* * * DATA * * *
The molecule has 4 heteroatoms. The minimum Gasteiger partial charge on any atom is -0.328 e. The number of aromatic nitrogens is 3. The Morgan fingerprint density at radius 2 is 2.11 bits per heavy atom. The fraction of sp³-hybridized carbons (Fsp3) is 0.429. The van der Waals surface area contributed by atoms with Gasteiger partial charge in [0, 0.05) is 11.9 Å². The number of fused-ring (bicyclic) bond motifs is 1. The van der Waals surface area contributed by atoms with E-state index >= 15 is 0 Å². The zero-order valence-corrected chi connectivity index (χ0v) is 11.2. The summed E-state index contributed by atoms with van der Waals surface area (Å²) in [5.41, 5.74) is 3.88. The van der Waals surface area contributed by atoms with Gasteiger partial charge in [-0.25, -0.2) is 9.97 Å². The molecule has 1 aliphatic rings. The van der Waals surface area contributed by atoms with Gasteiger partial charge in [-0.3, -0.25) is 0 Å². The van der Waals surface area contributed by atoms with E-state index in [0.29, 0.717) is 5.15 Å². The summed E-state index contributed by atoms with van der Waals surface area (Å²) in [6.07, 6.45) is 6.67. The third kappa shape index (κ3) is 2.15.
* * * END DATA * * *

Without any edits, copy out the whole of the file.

The molecule has 4 heteroatoms. The minimum Gasteiger partial charge on any atom is -0.328 e. The number of aromatic nitrogens is 3. The Morgan fingerprint density at radius 2 is 2.11 bits per heavy atom. The fraction of sp³-hybridized carbons (Fsp3) is 0.429. The van der Waals surface area contributed by atoms with Gasteiger partial charge in [0, 0.05) is 11.9 Å². The number of fused-ring (bicyclic) bond motifs is 1. The van der Waals surface area contributed by atoms with E-state index >= 15 is 0 Å². The zero-order valence-corrected chi connectivity index (χ0v) is 11.2. The summed E-state index contributed by atoms with van der Waals surface area (Å²) in [5.41, 5.74) is 3.88. The van der Waals surface area contributed by atoms with Gasteiger partial charge in [-0.25, -0.2) is 9.97 Å². The molecule has 1 aliphatic rings. The van der Waals surface area contributed by atoms with Gasteiger partial charge in [-0.3, -0.25) is 0 Å². The van der Waals surface area contributed by atoms with E-state index in [0.29, 0.717) is 5.15 Å². The summed E-state index contributed by atoms with van der Waals surface area (Å²) in [6.07, 6.45) is 6.67. The third kappa shape index (κ3) is 2.15.